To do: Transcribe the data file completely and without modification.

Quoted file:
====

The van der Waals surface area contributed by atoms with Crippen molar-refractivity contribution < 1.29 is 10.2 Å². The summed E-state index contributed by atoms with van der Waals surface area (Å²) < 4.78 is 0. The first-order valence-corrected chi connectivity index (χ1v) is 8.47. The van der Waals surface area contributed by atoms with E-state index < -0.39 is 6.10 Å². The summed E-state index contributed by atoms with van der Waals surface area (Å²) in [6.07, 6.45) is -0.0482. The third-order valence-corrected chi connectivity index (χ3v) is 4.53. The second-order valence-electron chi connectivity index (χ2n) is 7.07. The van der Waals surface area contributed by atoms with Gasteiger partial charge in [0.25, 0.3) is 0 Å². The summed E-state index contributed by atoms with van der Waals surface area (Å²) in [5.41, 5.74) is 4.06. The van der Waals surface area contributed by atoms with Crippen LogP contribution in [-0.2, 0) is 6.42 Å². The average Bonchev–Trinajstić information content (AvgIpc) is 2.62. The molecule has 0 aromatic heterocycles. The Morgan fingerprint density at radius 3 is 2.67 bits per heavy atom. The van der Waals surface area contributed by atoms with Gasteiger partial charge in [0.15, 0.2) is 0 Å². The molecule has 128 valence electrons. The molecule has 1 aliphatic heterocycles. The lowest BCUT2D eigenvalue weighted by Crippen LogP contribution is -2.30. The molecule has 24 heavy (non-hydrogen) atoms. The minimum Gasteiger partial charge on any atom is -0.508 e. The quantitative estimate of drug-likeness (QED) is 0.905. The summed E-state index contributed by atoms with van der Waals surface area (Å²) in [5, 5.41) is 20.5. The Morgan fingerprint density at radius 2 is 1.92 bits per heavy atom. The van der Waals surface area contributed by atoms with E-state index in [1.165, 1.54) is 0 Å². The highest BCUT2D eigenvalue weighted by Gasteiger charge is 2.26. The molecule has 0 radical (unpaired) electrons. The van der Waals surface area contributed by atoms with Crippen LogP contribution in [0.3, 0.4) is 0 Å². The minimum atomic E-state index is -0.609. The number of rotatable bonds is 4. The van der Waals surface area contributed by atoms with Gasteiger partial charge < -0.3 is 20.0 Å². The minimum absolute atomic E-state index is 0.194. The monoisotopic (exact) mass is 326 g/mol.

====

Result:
The van der Waals surface area contributed by atoms with Crippen molar-refractivity contribution < 1.29 is 10.2 Å². The summed E-state index contributed by atoms with van der Waals surface area (Å²) < 4.78 is 0. The first-order valence-corrected chi connectivity index (χ1v) is 8.47. The van der Waals surface area contributed by atoms with E-state index < -0.39 is 6.10 Å². The summed E-state index contributed by atoms with van der Waals surface area (Å²) in [6.07, 6.45) is -0.0482. The third-order valence-corrected chi connectivity index (χ3v) is 4.53. The second-order valence-electron chi connectivity index (χ2n) is 7.07. The van der Waals surface area contributed by atoms with Gasteiger partial charge in [0.25, 0.3) is 0 Å². The summed E-state index contributed by atoms with van der Waals surface area (Å²) in [5.41, 5.74) is 4.06. The van der Waals surface area contributed by atoms with Crippen LogP contribution in [-0.2, 0) is 6.42 Å². The average Bonchev–Trinajstić information content (AvgIpc) is 2.62. The molecule has 0 aromatic heterocycles. The Morgan fingerprint density at radius 3 is 2.67 bits per heavy atom. The van der Waals surface area contributed by atoms with Gasteiger partial charge in [0.15, 0.2) is 0 Å². The molecule has 128 valence electrons. The molecule has 1 aliphatic heterocycles. The lowest BCUT2D eigenvalue weighted by Crippen LogP contribution is -2.30. The molecule has 24 heavy (non-hydrogen) atoms. The minimum Gasteiger partial charge on any atom is -0.508 e. The quantitative estimate of drug-likeness (QED) is 0.905. The summed E-state index contributed by atoms with van der Waals surface area (Å²) in [5, 5.41) is 20.5. The Morgan fingerprint density at radius 2 is 1.92 bits per heavy atom. The van der Waals surface area contributed by atoms with E-state index in [1.165, 1.54) is 0 Å². The highest BCUT2D eigenvalue weighted by Gasteiger charge is 2.26. The molecule has 0 radical (unpaired) electrons. The van der Waals surface area contributed by atoms with Crippen LogP contribution in [0.3, 0.4) is 0 Å². The minimum atomic E-state index is -0.609. The number of rotatable bonds is 4. The van der Waals surface area contributed by atoms with Gasteiger partial charge < -0.3 is 20.0 Å². The minimum absolute atomic E-state index is 0.194. The monoisotopic (exact) mass is 326 g/mol.